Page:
December 19, 2002 | Early in 25th Hour , Spike
Lee's furiously melancholy drama about life and dread in post-9/11 New
York City, there's a scene so brilliantly sustained, so casually extraordinary,
that it almost takes your breath away.
The setting is a luxury apartment overlooking Ground Zero, where the
Twin Towers used to stand. In front of a window that offers a painfully
vivid view of night-shift workers clearing debris, two friends discuss
the short-term anxieties and long-term prospects of a former high school
classmate. The mood is grim, and the words are blunt.
Monty (Edward Norton), their recklessly
feckless buddy, must enter prison the very next day, to begin a seven-year
sentence for drug dealing. There's no doubt that Monty is guilty as
charged they know it, he knows it
and, thanks to a couple of pitiless flashbacks, we know it.
Even so, Jacob (Philip Seymour Hoffman), a high school teacher who's
uncomfortably attracted to one of his sexier female students, wants to
cut Monty some slack. He makes excuses for their friend, and hopes for
the poor guy's rehabilitation. But Slaughtery (Barry Pepper), an intense,
risk-addicted Wall Street warrior, will have none of that. In Slaughtery's
view, Monty is a good friend who did very bad things, and fully deserves
to be behind bars. Sure, Slaughtery is willing to go along for the barhopping
while Monty celebrates his last night of freedom. But he's certain that
Monty will either take flight before reporting to prison, or commit suicide.
Or, worse, go to prison and never make it out alive.
The conversation unfolds throughout a single,
continuous shot, with Jacob and Slaughtery framed in front of the window.
Eventually, they walk out of the frame, but the shot is held a bit
longer, as the faceless workers outside continue their chores. Don't
misunderstand: Lee isn't trying to forge a direct connection between
the fate of a convicted drug dealer and the aftermath of an epochal
terrorist attack. Instead, he's merely implying cunningly, dispassionately that
the knowledge of that attack, and the paranoia it inspired, still hangs
heavy in the air like a poisonous gas, subtly (and, sometimes, not-so-subtly)
influencing and affecting people as they go about their blinkered,
David Benioff wrote 25 th Hour (both the original novel and
the subsequent screenplay adaptation) long before the 9/11 cataclysm.
But Lee, a famously scrappy and frankly chauvinistic New Yorker, has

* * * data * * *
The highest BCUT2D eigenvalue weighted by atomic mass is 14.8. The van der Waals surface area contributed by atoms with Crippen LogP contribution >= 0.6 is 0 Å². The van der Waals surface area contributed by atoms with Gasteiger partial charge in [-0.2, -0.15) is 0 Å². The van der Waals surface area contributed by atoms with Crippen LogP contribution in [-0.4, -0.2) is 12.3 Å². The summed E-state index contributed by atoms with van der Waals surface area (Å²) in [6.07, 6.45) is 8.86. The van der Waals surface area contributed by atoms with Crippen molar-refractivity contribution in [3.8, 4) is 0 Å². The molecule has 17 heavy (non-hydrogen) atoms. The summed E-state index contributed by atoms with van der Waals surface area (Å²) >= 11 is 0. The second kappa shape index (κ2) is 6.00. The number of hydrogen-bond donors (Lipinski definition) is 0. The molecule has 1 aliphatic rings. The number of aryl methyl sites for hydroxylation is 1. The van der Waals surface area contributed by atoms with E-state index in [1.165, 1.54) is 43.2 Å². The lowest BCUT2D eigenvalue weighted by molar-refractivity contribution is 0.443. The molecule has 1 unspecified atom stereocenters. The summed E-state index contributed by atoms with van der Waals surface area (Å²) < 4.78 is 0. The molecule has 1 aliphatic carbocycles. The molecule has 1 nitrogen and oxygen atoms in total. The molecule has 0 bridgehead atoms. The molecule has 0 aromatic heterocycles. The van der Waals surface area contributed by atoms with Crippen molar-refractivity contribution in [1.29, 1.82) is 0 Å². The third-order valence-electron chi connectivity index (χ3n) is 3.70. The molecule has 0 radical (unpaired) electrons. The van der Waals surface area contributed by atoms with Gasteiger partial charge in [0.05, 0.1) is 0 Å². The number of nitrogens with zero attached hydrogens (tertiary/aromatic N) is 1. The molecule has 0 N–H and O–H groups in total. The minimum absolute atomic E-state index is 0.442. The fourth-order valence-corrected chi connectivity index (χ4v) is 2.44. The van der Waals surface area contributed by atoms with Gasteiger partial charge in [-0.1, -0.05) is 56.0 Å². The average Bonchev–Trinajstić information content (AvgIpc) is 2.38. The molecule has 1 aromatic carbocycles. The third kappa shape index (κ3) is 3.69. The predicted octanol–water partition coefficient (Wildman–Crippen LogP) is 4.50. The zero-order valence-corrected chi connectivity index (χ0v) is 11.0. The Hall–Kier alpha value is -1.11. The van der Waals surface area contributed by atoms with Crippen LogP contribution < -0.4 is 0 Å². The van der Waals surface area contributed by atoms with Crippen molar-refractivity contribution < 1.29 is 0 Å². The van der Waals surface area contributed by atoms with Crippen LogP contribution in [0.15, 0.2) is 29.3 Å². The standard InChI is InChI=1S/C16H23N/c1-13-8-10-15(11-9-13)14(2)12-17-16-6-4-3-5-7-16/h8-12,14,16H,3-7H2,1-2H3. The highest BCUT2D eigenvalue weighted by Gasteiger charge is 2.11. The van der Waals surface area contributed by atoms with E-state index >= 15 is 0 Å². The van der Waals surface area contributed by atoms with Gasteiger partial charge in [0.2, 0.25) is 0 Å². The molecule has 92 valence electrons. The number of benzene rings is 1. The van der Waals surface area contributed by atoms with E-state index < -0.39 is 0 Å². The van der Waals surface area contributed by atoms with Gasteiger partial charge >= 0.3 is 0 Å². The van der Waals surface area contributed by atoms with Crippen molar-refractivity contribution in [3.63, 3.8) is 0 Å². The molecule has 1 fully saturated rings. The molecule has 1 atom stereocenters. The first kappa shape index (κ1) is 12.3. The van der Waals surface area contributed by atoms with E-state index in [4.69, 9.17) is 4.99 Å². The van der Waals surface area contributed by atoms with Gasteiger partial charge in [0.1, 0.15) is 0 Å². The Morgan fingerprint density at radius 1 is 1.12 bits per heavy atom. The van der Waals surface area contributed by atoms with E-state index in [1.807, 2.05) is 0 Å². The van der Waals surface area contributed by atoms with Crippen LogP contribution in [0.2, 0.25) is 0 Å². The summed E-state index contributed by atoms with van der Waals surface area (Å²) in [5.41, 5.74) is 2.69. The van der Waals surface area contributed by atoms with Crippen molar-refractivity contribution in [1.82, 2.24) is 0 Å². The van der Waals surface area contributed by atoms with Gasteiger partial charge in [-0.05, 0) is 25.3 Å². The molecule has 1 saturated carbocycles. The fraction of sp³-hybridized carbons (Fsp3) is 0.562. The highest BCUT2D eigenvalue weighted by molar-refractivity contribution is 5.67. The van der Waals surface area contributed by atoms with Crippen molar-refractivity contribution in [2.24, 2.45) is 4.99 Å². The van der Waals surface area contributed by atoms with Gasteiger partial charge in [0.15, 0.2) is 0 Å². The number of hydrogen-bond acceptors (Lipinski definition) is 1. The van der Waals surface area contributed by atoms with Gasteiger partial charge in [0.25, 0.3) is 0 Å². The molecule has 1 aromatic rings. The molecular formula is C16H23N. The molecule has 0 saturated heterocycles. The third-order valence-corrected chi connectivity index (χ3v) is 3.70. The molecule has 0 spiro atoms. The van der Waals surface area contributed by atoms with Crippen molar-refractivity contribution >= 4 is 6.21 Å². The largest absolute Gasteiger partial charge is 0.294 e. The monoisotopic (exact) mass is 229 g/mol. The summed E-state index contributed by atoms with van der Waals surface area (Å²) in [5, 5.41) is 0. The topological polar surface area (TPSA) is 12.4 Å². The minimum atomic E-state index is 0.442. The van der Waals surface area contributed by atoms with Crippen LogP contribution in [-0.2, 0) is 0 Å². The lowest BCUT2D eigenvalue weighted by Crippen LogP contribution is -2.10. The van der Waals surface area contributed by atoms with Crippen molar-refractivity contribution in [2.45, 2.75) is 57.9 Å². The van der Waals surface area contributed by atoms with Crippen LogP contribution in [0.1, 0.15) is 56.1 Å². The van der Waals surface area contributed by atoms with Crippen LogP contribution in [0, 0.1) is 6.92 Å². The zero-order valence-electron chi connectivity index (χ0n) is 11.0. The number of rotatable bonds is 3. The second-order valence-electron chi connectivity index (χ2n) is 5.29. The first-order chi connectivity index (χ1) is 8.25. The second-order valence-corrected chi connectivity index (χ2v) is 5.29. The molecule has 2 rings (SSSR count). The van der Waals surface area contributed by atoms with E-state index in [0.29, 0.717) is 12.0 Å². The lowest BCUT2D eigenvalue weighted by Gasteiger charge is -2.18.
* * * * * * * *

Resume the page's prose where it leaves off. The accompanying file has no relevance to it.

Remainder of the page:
chosen to enhance and expand the compelling storyline by repeatedly acknowledging
the tragedy, and by noting its collateral damage. James (Brian Cox),
Monty's father, is an ex-firefighter who operates a neighborhood bar
frequented by former co-workers. When Monty goes to see his dad, to reestablish
some kind of connection during Monty's final hours of freedom, they can't
help talking about the longtime customers who went into the Twin Tours
on 9/11, and didn't come out.
Here and elsewhere in 25 th Hour ,
Edward Norton's powerhouse performance is a roiling, riveting fusion
of rage and regret, fear and desire. Monty is smart enough to know
he has done dumb and self-destructive things, and brave enough to stick
by his decision against offering evidence against his partners in crime brutal Russian mobsters even
though that means serving a maximum prison sentence. (He knows that,
if he were to testify in return for leniency, the mobsters would kill
him or his father, or both.) For a long time, though, he wants to blame
everyone but himself. The character is deeply flawed and profoundly
frightened, but that makes him all the more fascinating.
Norton is especially impressive when it comes to tempering Lee's sporadic
excesses with a solid ring of rueful truth. When Monty stands alone in
the bathroom of his father's bar, facing the mirror and spewing a frenzied
flow of invectives against New Yorkers of every age, race and social
status, it's all too obviously a reprise of a similar montage/monologue
in Lee's Do the Right Thing (another film, not coincidentally,
that unfolds during a 24-hour period). But Norton makes the scene electrifyingly
fresh, crackling with alternating currents of enraged self-justification
and embittered self-loathing.
Lee animates much of 25 th Hour with
his trademark stylistic flourishes note how often characters appear to literally drift through
key scenes and uses skittish, tension-ratcheting editing to fuel conversations
and confrontations with a sense of mounting desperation.
On one level, the movie is a fairly straightforward yet dramatically
satisfying account of a man who's running out of time and options, who
puts on a bold show of self-possession while taking stock of his life.
There are elements of mystery, suspense and dark comedy in the teasing
questions Lee and Benioff raise: Did Naturelle (Rosario Dawson), Monty's
girlfriend, betray him to the cops? Will Mary (Anna Paquin), Jacob's
alluring student, play Lolita to his Humbert Humbert? Will Monty indeed
report to prison, or become a fugitive?
In the end, however, the most impressive thing about 25 th Hour is
the shrewd and skillful way Lee inextricably intertwines text and subtext,
catching all of his characters at a moment when their selfish concerns
are increasingly overshadowed whether they want to admit it or not
-- by events beyond their control. All of the supporting players are
splendid, but Brian Cox makes the most devastating impact, thanks to
a final monologue in which James yearns for an alternative to the worst-case
scenario that has cast his son as its star. He gets the final line This
life came so close to never happening! and its bittersweet irony resonates
in your head long after the closing credits roll past.